The steps below will prepare the server downgrade to Standard Edition.

First, perform a full database backup of the master database using a command similar to the below or using SSMS.

BACKUP DATABASE [master] TO DISK = 'E:\BACKUP\MasterEnterpriseEdition.bak'

The next set of steps will sound aggressive, but they are necessary and safe. The uninstallation of SQL Server will now be executed on the server.

  • Navigate to the Control Panel and choose Uninstall a program under the Programs section.
  • Find Microsoft SQL Server 2016 (64-bit) or the appropriate version on your server.
  • Click Uninstall/Change, then click Remove.
  • The SQL Server Installer will launch and list all the SQL Server Instances currently installed on the server.
  • Choose the SQL Server instance you want to downgrade and click Next.
  • Click Select All to remove all SQL Server components from the server for this instance and click Next.
  • Now click Remove to begin the uninstallation operation.
  • You will see a Results section and all features should show a Succeeded status when the process finishes.
  • Click Close, then refresh the Programs and Features windows, and you should not see SQL Server in the list.
  • At this point, a server Restart is required.

Locate the setup.exe and launch the SQL Server Installer for Standard Edition.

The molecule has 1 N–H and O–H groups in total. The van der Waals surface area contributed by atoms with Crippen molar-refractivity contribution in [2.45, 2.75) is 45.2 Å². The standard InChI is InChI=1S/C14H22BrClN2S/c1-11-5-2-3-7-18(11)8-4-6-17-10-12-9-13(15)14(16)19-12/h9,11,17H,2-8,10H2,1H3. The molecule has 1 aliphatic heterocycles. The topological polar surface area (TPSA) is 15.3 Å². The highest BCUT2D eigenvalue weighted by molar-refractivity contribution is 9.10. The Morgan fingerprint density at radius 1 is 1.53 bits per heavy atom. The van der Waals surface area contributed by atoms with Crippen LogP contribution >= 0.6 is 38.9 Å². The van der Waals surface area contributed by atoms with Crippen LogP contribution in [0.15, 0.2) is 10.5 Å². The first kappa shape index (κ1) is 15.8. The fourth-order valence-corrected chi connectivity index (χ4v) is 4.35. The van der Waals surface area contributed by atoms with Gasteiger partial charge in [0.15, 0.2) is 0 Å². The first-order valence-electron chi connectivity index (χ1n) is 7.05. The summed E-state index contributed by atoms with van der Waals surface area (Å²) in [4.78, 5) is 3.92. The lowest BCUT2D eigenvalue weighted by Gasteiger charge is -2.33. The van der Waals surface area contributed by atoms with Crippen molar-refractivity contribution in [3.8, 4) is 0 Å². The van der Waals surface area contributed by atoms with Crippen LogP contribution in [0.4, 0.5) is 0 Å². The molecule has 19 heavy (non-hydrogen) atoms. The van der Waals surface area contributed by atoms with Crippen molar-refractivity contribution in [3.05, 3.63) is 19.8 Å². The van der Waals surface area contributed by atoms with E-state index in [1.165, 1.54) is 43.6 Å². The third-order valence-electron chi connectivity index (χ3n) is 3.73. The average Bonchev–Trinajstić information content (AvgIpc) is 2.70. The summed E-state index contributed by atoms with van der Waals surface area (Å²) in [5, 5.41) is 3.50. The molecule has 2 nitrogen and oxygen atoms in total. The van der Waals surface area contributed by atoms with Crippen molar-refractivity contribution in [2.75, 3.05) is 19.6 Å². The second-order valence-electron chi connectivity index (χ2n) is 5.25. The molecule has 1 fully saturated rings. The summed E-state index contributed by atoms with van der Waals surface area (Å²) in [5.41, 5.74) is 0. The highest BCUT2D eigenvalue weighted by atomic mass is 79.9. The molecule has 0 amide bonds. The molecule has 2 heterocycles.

Navigate through the prompts as would be normal during a typical SQL Server installation.

Apply all the SQL Server patches required to get to the same patch version as your Enterprise before the uninstallation.

object explorer

The image above is an example showing a blank/fresh SQL Server Standard Edition installation.

Perform a full database backup of the master database using the below command or use SSMS.

BACKUP DATABASE [master] TO DISK = 'E:\BACKUP\MasterDefault.bak'

From the SQL Server Configuration Manager, stop the SQL Server services.

Open a Command Prompt window as Administrator and navigate to the Binn directory for the SQL Server instance (example: E:\DATA\MSSQL13.MSSQLSERVER\MSSQL\Binn).

Run the command:

sqlservr.exe -m

SQL Server will be launched in single-user mode from the Command Prompt by running this command.

Open another Command Prompt window as Administrator and run:

SQLCMD -S localhost

Executing the above command will connect to the SQL Server Instance and allow you to execute T-SQL commands.

Use the backup taken earlier of the master database from the Enterprise Edition version in your restore command as follows.

RESTORE DATABASE master FROM DISK = 'E:\Backup\MasterEnterpriseEdition.bak' WITH REPLACE;

Once the restore command is successfully completed, close both open Command Prompt windows.